2016: The Year You Achieve

Is it just me or does every passing year feel like it moves quicker than the last? None the less, 2015 was a wonderful year for our family. We finished up renovations on our house, brought home Olive, our Bernese Mountain pup, visited some really cool places, and moved to a home that made so many of our dreams come true. This has been a big year for me individually, as well. From my physical transformation, grew something even greater. I rediscovered a piece of myself that is creative and confident. It inspired me to give life to Snickled Pink and embark on an exciting new adventure, which I will share very soon with all of you! I am incredibly thankful for all that this year offered me and my family.

As we look forward to 2016, talk of “resolution” is inevitable. In years past, I’ve woken up on New Year’s Day and pulled a resolution out of thin air. Lose weight? Sure, that sounds nice. I’ll do that! Be more organized? Great idea! I may as well have had a resolution dart board at which I’d blindly threw a sharp object. After really seeing myself for the first time in a long time and recognizing my potential, I’ve decided to be thoughtful and strategic with this year’s resolutions. Like many, I have great intentions. However, there’s no denying that keeping our resolutions can be difficult. Heck, health.com says that 75% of us last a week, while only 46% are still on track come June. If you’re as determined to succeed as I am, take these five tips to heart and kick butt in 2016!

Set a Specific Goal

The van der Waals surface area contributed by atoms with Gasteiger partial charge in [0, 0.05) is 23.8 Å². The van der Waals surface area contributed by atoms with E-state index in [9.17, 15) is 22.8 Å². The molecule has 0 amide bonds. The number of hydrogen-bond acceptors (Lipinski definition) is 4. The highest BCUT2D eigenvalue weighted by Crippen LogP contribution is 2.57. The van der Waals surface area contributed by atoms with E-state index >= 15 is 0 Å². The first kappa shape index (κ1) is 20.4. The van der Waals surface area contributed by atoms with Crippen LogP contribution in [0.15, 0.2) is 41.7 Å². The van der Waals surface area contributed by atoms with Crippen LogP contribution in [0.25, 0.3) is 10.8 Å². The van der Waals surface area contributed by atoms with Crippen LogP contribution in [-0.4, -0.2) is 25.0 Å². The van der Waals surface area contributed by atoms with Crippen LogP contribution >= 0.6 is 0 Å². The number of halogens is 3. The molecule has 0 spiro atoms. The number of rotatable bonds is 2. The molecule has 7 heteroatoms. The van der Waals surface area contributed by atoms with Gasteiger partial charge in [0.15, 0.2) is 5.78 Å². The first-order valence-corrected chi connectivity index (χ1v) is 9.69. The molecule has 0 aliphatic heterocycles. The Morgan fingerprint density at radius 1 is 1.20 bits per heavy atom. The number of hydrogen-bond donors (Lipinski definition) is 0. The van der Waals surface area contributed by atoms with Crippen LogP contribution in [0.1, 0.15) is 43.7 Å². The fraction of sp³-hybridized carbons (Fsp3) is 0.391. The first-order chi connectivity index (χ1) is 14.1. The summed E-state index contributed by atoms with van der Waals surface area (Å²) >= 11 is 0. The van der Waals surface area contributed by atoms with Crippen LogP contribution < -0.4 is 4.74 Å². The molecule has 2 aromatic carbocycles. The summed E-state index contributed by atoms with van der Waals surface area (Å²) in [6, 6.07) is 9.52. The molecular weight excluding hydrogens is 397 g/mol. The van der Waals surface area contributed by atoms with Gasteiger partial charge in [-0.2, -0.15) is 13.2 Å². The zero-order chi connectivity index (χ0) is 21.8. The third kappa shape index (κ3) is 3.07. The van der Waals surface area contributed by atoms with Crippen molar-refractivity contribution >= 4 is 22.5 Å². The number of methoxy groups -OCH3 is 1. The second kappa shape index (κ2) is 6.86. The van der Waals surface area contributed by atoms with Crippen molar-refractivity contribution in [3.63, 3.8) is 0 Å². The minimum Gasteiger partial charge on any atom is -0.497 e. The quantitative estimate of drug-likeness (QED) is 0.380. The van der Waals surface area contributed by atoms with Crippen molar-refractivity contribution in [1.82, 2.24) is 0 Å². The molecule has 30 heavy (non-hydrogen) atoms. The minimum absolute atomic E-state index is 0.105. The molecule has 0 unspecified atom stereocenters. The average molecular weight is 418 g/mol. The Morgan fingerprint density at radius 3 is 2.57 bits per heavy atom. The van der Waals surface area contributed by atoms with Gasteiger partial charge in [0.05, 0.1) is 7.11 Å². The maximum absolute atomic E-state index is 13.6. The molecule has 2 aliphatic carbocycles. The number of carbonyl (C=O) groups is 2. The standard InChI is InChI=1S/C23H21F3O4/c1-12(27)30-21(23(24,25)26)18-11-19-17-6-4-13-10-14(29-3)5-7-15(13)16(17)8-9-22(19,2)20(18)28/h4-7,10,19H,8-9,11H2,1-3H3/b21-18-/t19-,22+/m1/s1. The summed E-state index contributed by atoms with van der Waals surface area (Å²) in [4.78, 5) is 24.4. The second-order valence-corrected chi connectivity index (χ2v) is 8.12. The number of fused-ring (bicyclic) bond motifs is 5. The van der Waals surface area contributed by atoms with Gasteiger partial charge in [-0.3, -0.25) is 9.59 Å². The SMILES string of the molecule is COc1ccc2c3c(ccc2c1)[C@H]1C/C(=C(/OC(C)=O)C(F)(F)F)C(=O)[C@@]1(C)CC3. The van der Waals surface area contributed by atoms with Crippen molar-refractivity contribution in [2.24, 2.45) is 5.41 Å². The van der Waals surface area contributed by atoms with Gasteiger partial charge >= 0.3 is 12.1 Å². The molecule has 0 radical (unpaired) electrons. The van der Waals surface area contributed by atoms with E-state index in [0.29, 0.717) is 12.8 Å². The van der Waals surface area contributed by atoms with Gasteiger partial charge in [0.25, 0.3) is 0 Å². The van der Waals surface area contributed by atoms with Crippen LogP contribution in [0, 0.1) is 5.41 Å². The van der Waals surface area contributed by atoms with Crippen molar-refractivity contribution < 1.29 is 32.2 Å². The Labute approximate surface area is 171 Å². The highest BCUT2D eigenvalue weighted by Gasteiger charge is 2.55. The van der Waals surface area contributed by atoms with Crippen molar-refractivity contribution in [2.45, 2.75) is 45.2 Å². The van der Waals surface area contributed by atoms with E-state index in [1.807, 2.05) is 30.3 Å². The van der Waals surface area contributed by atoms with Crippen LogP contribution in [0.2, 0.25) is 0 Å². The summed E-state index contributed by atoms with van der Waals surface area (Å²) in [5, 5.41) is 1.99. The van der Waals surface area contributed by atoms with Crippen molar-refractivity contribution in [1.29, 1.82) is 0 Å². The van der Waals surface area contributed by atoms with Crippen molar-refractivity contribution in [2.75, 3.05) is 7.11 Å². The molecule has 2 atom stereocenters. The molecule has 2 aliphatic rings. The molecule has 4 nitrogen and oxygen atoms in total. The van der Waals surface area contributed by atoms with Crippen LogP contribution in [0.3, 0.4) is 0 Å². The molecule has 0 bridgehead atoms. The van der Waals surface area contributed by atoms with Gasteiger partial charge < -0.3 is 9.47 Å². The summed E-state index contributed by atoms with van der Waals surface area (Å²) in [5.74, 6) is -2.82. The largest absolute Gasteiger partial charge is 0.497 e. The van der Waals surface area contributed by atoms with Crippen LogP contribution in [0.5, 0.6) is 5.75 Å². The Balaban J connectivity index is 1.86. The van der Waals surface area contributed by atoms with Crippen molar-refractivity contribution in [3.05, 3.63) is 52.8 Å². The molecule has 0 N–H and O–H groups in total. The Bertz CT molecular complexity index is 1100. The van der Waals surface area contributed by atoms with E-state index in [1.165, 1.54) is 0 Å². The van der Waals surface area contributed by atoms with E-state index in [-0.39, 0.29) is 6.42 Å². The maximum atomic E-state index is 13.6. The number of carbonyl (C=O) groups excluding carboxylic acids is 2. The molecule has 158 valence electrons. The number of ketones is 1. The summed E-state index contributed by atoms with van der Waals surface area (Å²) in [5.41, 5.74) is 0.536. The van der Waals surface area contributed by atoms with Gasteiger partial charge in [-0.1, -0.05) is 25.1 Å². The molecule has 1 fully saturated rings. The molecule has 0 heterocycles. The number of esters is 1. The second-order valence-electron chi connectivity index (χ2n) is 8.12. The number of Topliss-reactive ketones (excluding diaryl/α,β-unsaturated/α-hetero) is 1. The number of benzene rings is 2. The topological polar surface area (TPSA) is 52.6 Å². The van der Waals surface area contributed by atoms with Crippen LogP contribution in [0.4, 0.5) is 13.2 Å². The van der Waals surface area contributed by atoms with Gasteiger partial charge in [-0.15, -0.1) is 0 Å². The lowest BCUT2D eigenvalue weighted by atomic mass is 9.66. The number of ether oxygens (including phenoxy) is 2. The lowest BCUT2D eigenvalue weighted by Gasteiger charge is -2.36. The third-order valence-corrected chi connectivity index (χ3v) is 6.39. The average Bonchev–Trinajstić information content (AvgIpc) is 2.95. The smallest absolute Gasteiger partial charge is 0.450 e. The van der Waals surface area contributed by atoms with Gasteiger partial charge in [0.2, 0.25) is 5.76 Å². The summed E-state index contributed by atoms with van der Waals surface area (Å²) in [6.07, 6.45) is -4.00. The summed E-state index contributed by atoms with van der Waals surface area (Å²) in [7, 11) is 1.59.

Many times our resolution is to “get fit” or “lose weight”. The problem is that those are really open-ended goals, so it can be hard to track our success or lack there of. How fit do you want to be? Do you want to be able to run a race? Then make your goal to run a marathon. How much weight do you want to lose? Enough to fit into a certain pair of pants or is there an exact weight that you’d like to be? Be specific and identify what you really want.

Devise a Plan

As much as I wish it were the case, simply wanting to achieve doesn’t guarantee that you will. You need a plan. Sit down and figure out what the necessary steps are to reach your goal. Again, be specific. If food is a part of your journey, plan your meals. If your goal is fitness related, find a program that you can follow. Equip yourself with every tool you can to succeed.

Use the Buddy System

There’s a reason that the buddy system got us through Kindergarten. Let’s go back to the basics on this one. Find a friend who has a resolution too and hold each other accountable. Better yet, find a friend whose goals parallel your own. I have a half marathon on my resolution list. My best friend has a triathlon on hers. You better believe that I’ll be calling her up to share a run!

Be Reasonable

The worst thing that you can do is choose a goal that is unrealistic. Don’t set yourself up for failure from the beginning. If you’ve never run before, don’t set out to tackle a marathon. Start with a 10k. If you’re taking on a major life change, don’t tack on five more goals. Too much at once will make it harder to succeed at just one. Once you achieve the first goal, set another. There’s no rule that says you must make all of your resolutions on January 1st and then wait until the next year to establish another.

Choose a Resolution Reminder

When I did my 90 Day Challenge, I wore the wristband that was required for the before and after photos every single day. Whenever I felt tempted to be lazy or quit, I’d look down at that orange band and remember what I had set out to do. Pick something that you can have with you at all times to remind yourself why you’re doing this. I braided three pieces of thread into a tiny bracelet that I will wear all year. It cost me $3 and somehow means everything that I need it to.  

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